Northern Ireland politics has serious accountability gaps with the rest of the UK — and some of them may even be getting wider.
The lack of established accountability measures, taken for granted elsewhere, provided a contaminating background factor in the Iris Robinson scandal.
That saga included a politician receiving money from businessmen and allegedly failing to make a required declaration of interest at a council meeting.
But the failings in the system here go well beyond the issues raised in the Mrs Robinson story.
Their continued existence should be a source of embarrassment for all the Northern Ireland political parties, as they represent a failure by the Stormont political class.
Take the vexed issue of expenses. Unlike its counterparts in London, Cardiff and Edinburgh, the Northern Ireland Assembly is still wading its way through a treacle-like reform process.
The high-profile MP expenses review — by the Committee on Standards in Public Life — was completed last November.
Committee chair Sir Christopher Kelly commented then: “The Assembly is last in the queue, isn't it? It was Scotland first, Wales next and we've done Westminster.”
Stormont is still last in the queue. It might be said, in its defence, that it is better getting the job done well than done quickly. But what if the job is only going to be half-done?
The reform process was also held up because a Stormont report detailing a series of expenses changes was shelved at the end of last year.
It had also proposed a significant pay rise for MLAs from 2011. Parties baulked at that idea, presumably fearful of an angry public reaction — and with good reason.
Delayed expenses changes are now expected to be incorporated into a newly updated Assembly members’ handbook.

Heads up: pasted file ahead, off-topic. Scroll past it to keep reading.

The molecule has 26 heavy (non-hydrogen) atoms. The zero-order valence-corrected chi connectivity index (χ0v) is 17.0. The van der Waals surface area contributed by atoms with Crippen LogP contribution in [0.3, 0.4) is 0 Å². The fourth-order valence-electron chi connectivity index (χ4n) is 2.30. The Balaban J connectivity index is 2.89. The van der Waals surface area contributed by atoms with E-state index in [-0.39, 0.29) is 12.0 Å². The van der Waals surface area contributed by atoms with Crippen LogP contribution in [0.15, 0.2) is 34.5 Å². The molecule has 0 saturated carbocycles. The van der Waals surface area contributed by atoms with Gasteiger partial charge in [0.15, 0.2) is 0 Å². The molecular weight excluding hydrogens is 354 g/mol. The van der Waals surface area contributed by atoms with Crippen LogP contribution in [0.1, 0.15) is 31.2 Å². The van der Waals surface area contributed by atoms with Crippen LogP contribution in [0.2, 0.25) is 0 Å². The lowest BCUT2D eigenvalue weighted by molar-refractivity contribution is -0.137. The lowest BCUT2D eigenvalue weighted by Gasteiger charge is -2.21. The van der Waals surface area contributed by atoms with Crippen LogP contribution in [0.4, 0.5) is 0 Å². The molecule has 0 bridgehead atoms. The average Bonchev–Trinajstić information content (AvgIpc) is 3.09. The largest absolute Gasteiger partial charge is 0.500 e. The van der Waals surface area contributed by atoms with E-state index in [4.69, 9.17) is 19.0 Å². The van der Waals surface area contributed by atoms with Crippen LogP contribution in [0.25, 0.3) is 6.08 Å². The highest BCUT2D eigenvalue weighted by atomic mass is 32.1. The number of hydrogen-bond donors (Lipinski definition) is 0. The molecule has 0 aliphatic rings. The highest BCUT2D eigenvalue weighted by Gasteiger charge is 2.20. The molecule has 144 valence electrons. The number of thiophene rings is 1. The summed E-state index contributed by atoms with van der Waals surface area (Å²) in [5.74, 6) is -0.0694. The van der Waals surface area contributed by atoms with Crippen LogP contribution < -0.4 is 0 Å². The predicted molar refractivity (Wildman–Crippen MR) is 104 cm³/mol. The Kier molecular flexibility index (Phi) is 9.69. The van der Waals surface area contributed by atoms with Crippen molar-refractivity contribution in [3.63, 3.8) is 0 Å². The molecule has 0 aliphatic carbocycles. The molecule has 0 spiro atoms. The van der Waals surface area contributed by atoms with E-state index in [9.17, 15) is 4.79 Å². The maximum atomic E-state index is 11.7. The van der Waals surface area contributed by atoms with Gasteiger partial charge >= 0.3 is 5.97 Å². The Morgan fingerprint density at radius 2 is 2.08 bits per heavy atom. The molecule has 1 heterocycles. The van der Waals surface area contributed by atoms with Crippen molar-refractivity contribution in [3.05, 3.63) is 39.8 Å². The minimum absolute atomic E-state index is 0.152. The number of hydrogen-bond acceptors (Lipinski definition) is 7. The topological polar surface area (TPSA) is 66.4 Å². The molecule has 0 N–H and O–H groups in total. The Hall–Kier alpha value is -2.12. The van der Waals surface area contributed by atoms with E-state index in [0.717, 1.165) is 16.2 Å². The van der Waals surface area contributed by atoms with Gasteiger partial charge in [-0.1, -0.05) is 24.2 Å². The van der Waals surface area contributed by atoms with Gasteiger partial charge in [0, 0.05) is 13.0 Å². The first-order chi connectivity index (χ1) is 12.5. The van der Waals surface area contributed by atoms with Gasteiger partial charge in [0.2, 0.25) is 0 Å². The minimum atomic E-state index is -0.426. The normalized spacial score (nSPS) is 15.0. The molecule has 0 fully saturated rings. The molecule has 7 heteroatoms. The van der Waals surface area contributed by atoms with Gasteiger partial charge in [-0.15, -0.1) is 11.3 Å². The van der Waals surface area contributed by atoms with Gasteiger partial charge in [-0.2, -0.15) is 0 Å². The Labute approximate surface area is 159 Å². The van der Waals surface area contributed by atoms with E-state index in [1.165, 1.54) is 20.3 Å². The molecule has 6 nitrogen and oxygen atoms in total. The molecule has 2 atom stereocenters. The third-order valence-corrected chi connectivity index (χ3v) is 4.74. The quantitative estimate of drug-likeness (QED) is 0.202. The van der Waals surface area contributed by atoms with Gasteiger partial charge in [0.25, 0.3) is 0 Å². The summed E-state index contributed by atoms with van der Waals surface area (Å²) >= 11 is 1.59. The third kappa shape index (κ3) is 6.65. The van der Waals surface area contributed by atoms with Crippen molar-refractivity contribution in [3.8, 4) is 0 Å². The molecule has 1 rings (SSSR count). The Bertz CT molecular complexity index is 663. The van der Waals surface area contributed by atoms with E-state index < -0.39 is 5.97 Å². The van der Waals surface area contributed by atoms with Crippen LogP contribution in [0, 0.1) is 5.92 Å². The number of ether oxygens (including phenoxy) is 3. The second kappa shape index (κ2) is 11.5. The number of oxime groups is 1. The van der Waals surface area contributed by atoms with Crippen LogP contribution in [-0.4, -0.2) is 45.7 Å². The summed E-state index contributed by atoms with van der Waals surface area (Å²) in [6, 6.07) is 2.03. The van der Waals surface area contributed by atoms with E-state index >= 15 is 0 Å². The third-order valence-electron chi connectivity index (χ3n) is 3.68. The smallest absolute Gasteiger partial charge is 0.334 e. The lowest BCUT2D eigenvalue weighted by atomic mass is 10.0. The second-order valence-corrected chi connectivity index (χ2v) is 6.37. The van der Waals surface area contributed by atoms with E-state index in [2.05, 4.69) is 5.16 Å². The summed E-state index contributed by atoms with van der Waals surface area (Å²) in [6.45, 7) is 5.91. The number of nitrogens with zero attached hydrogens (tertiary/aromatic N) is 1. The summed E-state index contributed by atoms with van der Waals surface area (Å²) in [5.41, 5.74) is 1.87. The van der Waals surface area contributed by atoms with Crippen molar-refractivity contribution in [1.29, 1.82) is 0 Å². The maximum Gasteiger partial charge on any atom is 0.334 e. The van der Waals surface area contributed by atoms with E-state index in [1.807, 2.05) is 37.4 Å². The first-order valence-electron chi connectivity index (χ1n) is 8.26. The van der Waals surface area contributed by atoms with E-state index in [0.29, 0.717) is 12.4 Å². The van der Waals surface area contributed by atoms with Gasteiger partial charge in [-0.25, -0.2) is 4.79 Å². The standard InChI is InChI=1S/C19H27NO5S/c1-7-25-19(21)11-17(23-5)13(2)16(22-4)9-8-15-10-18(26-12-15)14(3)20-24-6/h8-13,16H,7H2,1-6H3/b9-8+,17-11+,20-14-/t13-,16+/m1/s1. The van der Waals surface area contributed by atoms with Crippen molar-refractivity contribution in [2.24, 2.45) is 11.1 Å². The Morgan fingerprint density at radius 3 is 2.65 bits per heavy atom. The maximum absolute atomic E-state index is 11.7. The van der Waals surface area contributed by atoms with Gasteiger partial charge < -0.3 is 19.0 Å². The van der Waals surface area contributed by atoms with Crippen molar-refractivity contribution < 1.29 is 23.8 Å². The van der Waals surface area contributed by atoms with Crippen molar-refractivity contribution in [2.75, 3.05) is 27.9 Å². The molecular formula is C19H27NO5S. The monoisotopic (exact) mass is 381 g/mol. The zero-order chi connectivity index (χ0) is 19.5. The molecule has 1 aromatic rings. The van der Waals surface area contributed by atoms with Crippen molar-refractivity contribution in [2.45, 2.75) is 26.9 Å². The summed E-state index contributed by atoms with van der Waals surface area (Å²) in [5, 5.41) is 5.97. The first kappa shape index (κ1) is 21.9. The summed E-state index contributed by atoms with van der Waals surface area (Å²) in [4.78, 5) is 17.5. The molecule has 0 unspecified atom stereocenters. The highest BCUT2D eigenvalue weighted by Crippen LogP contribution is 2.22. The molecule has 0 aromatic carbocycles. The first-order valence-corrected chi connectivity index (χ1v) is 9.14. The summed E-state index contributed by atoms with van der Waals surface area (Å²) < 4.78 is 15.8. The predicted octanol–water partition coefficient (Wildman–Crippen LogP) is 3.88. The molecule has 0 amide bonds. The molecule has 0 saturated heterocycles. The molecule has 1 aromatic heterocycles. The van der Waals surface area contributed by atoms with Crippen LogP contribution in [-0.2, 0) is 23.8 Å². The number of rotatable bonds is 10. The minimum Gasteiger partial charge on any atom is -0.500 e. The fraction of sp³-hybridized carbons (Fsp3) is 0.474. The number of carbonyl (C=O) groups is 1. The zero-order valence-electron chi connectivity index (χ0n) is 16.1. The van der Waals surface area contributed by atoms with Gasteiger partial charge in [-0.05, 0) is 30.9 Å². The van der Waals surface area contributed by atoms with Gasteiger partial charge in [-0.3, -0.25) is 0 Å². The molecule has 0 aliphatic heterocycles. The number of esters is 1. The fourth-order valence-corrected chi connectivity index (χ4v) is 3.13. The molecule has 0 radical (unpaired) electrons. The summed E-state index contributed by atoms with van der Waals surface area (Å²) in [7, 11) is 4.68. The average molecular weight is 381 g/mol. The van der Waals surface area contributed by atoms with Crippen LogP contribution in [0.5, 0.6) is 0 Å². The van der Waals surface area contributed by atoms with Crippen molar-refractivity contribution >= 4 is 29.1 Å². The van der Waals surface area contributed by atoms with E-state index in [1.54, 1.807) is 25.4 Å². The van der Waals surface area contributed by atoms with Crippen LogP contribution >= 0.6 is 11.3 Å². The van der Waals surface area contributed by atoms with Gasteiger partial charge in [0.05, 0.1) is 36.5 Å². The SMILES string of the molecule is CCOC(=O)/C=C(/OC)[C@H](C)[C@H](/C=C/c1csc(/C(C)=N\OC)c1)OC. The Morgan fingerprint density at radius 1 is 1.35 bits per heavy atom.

Based on the contents of that shelved report — and subsequent indications — the reforms will not be as radical, or as far-reaching as reviews have produced elsewhere.
No restrictions are expected on MLAs employing relatives on their publicly-funded payrolls.
It is also expected that there will be no bar on Assembly members renting premises for their advice centres from family members — with taxpayers picking up the tab.
Likewise, parties will also be able to keep benefitting from the system.
That is likely to keep open the potential for parties establishing new offices, with public money (in the form of MLA rental expenses) taking care of the mortgage payments.
In other words, it will continue to be possible to use public money to establish brand new property assets for private political organisations.
It will be said — quite correctly — that such practices have been far from commonplace among Assembly members.
The fact that a small minority may have used a loophole to date is no defence of the loophole.
In another accountability gap, Northern Ireland parties have been allowed to keep taking secret donations from business interests for years — unlike their counterparts in GB and the Republic.
There is no independent procedure for assessing alleged breaches of the Stormont Ministerial Code.
The Stormont Standards and Privileges Committee — to its credit — raised this particular gap last year in a letter to the Office of the First and deputy First Minister. It failed to get a reply.
Having strict rules on standards in public life does not stop politicians misbehaving.
But it can at least send out the message that ethics are important.
Instead, the impression has been given for years that Northern Ireland politicians are a special breed, who do not have to worry about rules that are applied elsewhere.
Complacent London ministers clearly took the view that trifling matters of accountability could be ignored here, so long as everyone stayed on-board the peace process wagon.
David Gordon is the Belfast Telegraph’s Political Editor. He is the author of The Fall of the House of Paisley (Gill and Macmillan)